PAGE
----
25 Sep 2020
This week students from Black Mountain School visited an O’Connor Cooperative School kindergarten class to read and share Dreamtime stories that they wrote and illustrated. It was a very special moment for the Black Mountain students, as they proudly shared their work and got to experience something new.
Executive Teacher at Black Mountain School, Stephanie Nott, led both the writing action group and Aboriginal and Torres Strait Islander group in school. According to Stephanie, writing for students with special needs doesn’t start with pen and paper or typing on a keyboard.
The key to the program’s success has been making writing activities fun and consistent through weekly practices.
“It’s really important to break down the individual needs of each student and how they learn. Our teachers do a fantastic job of knowing each student and what works best for them,” Ms Nott said.
Bec Andrews is a teacher at Black Mountain School and initiated the ‘Dreamtime Stories’ writing program.
In creating this program, she aimed to provide a platform for the kids to express their thoughts and ideas through writing and creating.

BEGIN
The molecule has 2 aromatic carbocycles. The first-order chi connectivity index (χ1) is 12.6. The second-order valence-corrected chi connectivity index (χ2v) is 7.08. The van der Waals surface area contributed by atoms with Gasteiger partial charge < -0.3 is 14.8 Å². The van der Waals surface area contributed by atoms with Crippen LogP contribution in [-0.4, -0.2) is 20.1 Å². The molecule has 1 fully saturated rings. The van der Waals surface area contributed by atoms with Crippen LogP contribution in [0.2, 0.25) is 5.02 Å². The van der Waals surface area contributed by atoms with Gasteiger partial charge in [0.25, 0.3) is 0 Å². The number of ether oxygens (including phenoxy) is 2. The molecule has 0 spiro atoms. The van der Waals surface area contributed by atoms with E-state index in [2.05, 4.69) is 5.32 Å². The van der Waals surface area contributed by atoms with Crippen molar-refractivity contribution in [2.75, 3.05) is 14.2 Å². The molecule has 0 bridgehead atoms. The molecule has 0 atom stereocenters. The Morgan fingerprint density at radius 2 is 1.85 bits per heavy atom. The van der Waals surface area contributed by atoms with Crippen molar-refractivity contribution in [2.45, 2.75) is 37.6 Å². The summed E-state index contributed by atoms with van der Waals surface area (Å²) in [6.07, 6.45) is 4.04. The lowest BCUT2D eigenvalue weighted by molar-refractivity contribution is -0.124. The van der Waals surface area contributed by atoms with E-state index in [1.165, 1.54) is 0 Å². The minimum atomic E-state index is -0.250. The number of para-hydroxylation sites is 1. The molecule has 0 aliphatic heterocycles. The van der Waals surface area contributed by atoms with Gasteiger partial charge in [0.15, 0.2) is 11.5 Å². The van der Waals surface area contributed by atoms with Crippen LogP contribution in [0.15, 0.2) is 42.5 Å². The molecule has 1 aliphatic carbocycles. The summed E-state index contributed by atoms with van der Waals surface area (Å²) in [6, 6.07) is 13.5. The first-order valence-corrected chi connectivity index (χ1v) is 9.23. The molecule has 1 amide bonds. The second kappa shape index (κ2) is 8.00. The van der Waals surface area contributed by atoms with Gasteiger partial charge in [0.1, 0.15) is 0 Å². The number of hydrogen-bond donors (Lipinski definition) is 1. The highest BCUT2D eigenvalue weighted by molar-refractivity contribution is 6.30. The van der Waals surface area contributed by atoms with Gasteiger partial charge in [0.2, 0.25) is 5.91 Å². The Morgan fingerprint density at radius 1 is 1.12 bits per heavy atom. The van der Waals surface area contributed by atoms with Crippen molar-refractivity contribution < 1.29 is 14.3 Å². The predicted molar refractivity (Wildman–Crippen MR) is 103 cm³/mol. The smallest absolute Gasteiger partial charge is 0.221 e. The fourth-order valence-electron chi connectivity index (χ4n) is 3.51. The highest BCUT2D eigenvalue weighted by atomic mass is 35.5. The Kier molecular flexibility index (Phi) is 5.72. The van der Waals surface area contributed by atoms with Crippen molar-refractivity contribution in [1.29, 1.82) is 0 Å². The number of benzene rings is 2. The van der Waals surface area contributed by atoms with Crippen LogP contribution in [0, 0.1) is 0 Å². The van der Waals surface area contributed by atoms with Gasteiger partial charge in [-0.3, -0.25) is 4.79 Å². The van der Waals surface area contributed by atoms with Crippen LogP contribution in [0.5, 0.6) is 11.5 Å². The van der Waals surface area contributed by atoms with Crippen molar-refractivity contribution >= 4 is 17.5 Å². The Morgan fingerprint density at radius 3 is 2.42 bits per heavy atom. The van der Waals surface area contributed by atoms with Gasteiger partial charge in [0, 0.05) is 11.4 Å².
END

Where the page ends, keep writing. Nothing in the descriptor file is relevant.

The focus was also to integrate Aboriginal and Torres Strait Islander culture into the learning program in multiple ways beyond art and music.
“It has been great for the students to have ownership over their stories as well as share them by reading to little kids. At the end of the program, they have this fantastic finished product that they can keep,” Ms Andrews said.
This program has empowered the students to appreciate their talents and confidently express themselves.
They also get a real sense of pride and joy by acknowledging that it is their work getting shared and displayed.
In addition to the students having their very own copy to take home, the Dreamtime stories will also be available for all students to read in the Black Mountain School library.